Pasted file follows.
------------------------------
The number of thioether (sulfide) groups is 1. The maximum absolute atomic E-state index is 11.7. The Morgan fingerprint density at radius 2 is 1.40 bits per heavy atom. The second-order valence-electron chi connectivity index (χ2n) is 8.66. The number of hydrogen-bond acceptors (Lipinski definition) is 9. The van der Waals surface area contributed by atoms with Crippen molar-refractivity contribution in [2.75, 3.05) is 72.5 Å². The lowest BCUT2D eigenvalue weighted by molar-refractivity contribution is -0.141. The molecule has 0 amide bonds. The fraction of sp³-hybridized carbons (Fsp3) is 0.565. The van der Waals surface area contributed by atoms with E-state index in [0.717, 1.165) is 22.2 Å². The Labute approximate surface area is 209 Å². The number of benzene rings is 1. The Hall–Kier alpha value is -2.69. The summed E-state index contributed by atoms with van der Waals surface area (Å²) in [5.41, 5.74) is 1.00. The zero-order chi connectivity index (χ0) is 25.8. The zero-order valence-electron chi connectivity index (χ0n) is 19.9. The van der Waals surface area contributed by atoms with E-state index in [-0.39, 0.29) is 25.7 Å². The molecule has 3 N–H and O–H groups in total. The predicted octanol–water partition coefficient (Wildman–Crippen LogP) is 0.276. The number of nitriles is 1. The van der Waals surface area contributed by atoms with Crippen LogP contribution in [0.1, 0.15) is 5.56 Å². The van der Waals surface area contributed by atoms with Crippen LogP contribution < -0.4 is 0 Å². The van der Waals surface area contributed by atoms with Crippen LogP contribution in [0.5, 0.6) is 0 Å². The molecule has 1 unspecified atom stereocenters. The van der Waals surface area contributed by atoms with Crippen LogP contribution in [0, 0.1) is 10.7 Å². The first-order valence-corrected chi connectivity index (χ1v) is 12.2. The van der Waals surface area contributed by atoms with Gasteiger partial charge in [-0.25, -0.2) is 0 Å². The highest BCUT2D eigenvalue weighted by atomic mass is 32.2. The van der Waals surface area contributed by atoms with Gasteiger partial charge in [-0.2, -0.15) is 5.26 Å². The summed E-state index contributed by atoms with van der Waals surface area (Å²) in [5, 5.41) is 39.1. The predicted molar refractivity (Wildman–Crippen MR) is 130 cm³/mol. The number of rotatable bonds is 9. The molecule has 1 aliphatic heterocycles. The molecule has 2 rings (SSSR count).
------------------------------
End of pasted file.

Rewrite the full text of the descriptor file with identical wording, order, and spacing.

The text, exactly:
The number of thioether (sulfide) groups is 1. The maximum absolute atomic E-state index is 11.7. The Morgan fingerprint density at radius 2 is 1.40 bits per heavy atom. The second-order valence-electron chi connectivity index (χ2n) is 8.66. The number of hydrogen-bond acceptors (Lipinski definition) is 9. The van der Waals surface area contributed by atoms with Crippen molar-refractivity contribution in [2.75, 3.05) is 72.5 Å². The lowest BCUT2D eigenvalue weighted by molar-refractivity contribution is -0.141. The molecule has 0 amide bonds. The fraction of sp³-hybridized carbons (Fsp3) is 0.565. The van der Waals surface area contributed by atoms with E-state index in [0.717, 1.165) is 22.2 Å². The Labute approximate surface area is 209 Å². The number of benzene rings is 1. The Hall–Kier alpha value is -2.69. The summed E-state index contributed by atoms with van der Waals surface area (Å²) in [5.41, 5.74) is 1.00. The zero-order chi connectivity index (χ0) is 25.8. The zero-order valence-electron chi connectivity index (χ0n) is 19.9. The van der Waals surface area contributed by atoms with E-state index in [-0.39, 0.29) is 25.7 Å². The molecule has 3 N–H and O–H groups in total. The predicted octanol–water partition coefficient (Wildman–Crippen LogP) is 0.276. The number of nitriles is 1. The van der Waals surface area contributed by atoms with Crippen LogP contribution in [0.1, 0.15) is 5.56 Å². The van der Waals surface area contributed by atoms with Crippen LogP contribution < -0.4 is 0 Å². The van der Waals surface area contributed by atoms with Crippen LogP contribution in [0.5, 0.6) is 0 Å². The molecule has 1 unspecified atom stereocenters. The van der Waals surface area contributed by atoms with Crippen LogP contribution in [0, 0.1) is 10.7 Å². The first-order valence-corrected chi connectivity index (χ1v) is 12.2. The van der Waals surface area contributed by atoms with Gasteiger partial charge in [-0.25, -0.2) is 0 Å². The highest BCUT2D eigenvalue weighted by atomic mass is 32.2. The van der Waals surface area contributed by atoms with Gasteiger partial charge in [-0.2, -0.15) is 5.26 Å². The summed E-state index contributed by atoms with van der Waals surface area (Å²) in [5, 5.41) is 39.1. The predicted molar refractivity (Wildman–Crippen MR) is 130 cm³/mol. The number of rotatable bonds is 9. The molecule has 1 aliphatic heterocycles. The molecule has 2 rings (SSSR count).